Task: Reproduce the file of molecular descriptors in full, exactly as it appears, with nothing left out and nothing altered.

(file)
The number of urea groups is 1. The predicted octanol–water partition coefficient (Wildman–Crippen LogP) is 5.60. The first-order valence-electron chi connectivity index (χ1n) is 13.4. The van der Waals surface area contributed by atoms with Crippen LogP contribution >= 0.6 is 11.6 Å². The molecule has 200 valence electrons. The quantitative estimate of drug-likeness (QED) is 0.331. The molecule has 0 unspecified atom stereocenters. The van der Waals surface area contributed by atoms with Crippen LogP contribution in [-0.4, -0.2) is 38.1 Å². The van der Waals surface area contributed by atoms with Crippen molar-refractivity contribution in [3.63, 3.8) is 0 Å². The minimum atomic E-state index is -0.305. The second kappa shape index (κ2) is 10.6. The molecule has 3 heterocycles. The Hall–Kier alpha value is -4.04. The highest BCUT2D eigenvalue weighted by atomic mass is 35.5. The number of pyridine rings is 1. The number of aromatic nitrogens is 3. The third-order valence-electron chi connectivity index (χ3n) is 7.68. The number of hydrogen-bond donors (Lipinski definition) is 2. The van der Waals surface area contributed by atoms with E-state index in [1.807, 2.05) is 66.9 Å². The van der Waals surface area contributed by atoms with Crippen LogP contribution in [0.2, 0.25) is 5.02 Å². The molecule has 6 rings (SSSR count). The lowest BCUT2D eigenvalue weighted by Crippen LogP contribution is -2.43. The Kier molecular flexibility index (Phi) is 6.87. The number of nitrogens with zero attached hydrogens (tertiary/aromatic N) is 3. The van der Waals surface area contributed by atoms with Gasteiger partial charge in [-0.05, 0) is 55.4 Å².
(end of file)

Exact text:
The number of urea groups is 1. The predicted octanol–water partition coefficient (Wildman–Crippen LogP) is 5.60. The first-order valence-electron chi connectivity index (χ1n) is 13.4. The van der Waals surface area contributed by atoms with Crippen LogP contribution >= 0.6 is 11.6 Å². The molecule has 200 valence electrons. The quantitative estimate of drug-likeness (QED) is 0.331. The molecule has 0 unspecified atom stereocenters. The van der Waals surface area contributed by atoms with Crippen LogP contribution in [-0.4, -0.2) is 38.1 Å². The van der Waals surface area contributed by atoms with Crippen molar-refractivity contribution in [3.63, 3.8) is 0 Å². The minimum atomic E-state index is -0.305. The second kappa shape index (κ2) is 10.6. The molecule has 3 heterocycles. The Hall–Kier alpha value is -4.04. The highest BCUT2D eigenvalue weighted by atomic mass is 35.5. The number of pyridine rings is 1. The number of aromatic nitrogens is 3. The third-order valence-electron chi connectivity index (χ3n) is 7.68. The number of hydrogen-bond donors (Lipinski definition) is 2. The van der Waals surface area contributed by atoms with E-state index in [1.807, 2.05) is 66.9 Å². The van der Waals surface area contributed by atoms with Crippen LogP contribution in [0.2, 0.25) is 5.02 Å². The molecule has 6 rings (SSSR count). The lowest BCUT2D eigenvalue weighted by Crippen LogP contribution is -2.43. The Kier molecular flexibility index (Phi) is 6.87. The number of nitrogens with zero attached hydrogens (tertiary/aromatic N) is 3. The van der Waals surface area contributed by atoms with Gasteiger partial charge in [-0.05, 0) is 55.4 Å².